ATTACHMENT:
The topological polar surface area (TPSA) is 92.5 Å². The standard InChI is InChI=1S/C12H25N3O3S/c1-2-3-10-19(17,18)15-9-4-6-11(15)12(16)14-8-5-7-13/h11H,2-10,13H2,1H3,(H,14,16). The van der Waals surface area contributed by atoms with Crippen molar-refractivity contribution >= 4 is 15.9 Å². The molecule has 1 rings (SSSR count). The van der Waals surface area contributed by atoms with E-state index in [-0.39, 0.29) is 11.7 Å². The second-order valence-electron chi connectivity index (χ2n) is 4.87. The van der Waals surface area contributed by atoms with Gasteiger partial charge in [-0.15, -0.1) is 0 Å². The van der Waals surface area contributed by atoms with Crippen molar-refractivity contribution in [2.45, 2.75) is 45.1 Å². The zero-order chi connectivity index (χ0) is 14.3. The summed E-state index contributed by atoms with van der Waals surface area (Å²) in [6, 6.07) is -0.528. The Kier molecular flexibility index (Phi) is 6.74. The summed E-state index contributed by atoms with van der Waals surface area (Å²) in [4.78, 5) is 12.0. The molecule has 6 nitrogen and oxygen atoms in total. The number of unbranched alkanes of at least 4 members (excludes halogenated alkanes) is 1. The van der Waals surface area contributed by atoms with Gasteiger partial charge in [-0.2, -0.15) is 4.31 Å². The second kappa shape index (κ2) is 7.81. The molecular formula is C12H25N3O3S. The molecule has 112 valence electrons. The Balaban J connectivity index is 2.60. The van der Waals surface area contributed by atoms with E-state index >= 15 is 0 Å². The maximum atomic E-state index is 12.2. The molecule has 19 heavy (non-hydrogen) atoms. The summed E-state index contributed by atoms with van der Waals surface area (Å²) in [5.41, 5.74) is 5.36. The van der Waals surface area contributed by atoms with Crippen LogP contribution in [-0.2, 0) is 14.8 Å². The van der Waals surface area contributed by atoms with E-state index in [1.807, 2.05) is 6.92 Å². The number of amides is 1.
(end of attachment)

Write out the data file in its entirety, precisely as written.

The topological polar surface area (TPSA) is 92.5 Å². The standard InChI is InChI=1S/C12H25N3O3S/c1-2-3-10-19(17,18)15-9-4-6-11(15)12(16)14-8-5-7-13/h11H,2-10,13H2,1H3,(H,14,16). The van der Waals surface area contributed by atoms with Crippen molar-refractivity contribution >= 4 is 15.9 Å². The molecule has 1 rings (SSSR count). The van der Waals surface area contributed by atoms with E-state index in [-0.39, 0.29) is 11.7 Å². The second-order valence-electron chi connectivity index (χ2n) is 4.87. The van der Waals surface area contributed by atoms with Gasteiger partial charge in [-0.15, -0.1) is 0 Å². The van der Waals surface area contributed by atoms with Crippen molar-refractivity contribution in [2.45, 2.75) is 45.1 Å². The zero-order chi connectivity index (χ0) is 14.3. The summed E-state index contributed by atoms with van der Waals surface area (Å²) in [6, 6.07) is -0.528. The Kier molecular flexibility index (Phi) is 6.74. The summed E-state index contributed by atoms with van der Waals surface area (Å²) in [4.78, 5) is 12.0. The molecule has 6 nitrogen and oxygen atoms in total. The number of unbranched alkanes of at least 4 members (excludes halogenated alkanes) is 1. The van der Waals surface area contributed by atoms with Gasteiger partial charge in [-0.2, -0.15) is 4.31 Å². The second kappa shape index (κ2) is 7.81. The molecular formula is C12H25N3O3S. The molecule has 112 valence electrons. The Balaban J connectivity index is 2.60. The van der Waals surface area contributed by atoms with E-state index >= 15 is 0 Å². The maximum atomic E-state index is 12.2. The molecule has 19 heavy (non-hydrogen) atoms. The summed E-state index contributed by atoms with van der Waals surface area (Å²) in [5.41, 5.74) is 5.36. The van der Waals surface area contributed by atoms with Crippen LogP contribution in [-0.2, 0) is 14.8 Å². The van der Waals surface area contributed by atoms with E-state index in [1.807, 2.05) is 6.92 Å². The number of amides is 1.